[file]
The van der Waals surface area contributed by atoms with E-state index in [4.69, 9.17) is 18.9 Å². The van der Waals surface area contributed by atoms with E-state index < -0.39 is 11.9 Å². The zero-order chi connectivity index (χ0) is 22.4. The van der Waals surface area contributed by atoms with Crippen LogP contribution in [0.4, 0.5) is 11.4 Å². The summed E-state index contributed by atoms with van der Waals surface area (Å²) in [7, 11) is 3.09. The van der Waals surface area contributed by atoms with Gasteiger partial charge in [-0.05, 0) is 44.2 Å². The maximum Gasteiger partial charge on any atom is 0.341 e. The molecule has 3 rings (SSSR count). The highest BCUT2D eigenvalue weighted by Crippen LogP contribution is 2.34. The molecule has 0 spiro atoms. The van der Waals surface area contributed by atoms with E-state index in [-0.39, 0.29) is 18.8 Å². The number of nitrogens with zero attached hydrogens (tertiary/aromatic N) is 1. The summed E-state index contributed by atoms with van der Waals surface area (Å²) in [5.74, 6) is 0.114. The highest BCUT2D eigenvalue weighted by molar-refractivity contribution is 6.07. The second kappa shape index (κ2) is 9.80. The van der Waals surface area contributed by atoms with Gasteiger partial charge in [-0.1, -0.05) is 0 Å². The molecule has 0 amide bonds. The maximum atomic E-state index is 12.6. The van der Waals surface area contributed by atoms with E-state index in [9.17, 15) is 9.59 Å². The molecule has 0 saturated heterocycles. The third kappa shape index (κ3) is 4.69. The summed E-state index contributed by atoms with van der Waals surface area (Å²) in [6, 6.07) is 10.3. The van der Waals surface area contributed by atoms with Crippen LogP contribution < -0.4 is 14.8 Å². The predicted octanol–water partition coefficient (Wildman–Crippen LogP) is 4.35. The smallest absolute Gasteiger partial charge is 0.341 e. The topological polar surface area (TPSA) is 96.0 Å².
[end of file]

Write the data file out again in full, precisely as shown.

The van der Waals surface area contributed by atoms with E-state index in [4.69, 9.17) is 18.9 Å². The van der Waals surface area contributed by atoms with E-state index < -0.39 is 11.9 Å². The zero-order chi connectivity index (χ0) is 22.4. The van der Waals surface area contributed by atoms with Crippen LogP contribution in [0.4, 0.5) is 11.4 Å². The summed E-state index contributed by atoms with van der Waals surface area (Å²) in [7, 11) is 3.09. The van der Waals surface area contributed by atoms with Gasteiger partial charge in [-0.05, 0) is 44.2 Å². The maximum Gasteiger partial charge on any atom is 0.341 e. The molecule has 3 rings (SSSR count). The highest BCUT2D eigenvalue weighted by Crippen LogP contribution is 2.34. The molecule has 0 spiro atoms. The van der Waals surface area contributed by atoms with E-state index in [-0.39, 0.29) is 18.8 Å². The number of nitrogens with zero attached hydrogens (tertiary/aromatic N) is 1. The summed E-state index contributed by atoms with van der Waals surface area (Å²) in [5.74, 6) is 0.114. The highest BCUT2D eigenvalue weighted by molar-refractivity contribution is 6.07. The second kappa shape index (κ2) is 9.80. The van der Waals surface area contributed by atoms with Gasteiger partial charge in [-0.1, -0.05) is 0 Å². The molecule has 0 amide bonds. The maximum atomic E-state index is 12.6. The van der Waals surface area contributed by atoms with E-state index in [9.17, 15) is 9.59 Å². The molecule has 0 saturated heterocycles. The third kappa shape index (κ3) is 4.69. The summed E-state index contributed by atoms with van der Waals surface area (Å²) in [6, 6.07) is 10.3. The van der Waals surface area contributed by atoms with Crippen LogP contribution < -0.4 is 14.8 Å². The predicted octanol–water partition coefficient (Wildman–Crippen LogP) is 4.35. The smallest absolute Gasteiger partial charge is 0.341 e. The topological polar surface area (TPSA) is 96.0 Å².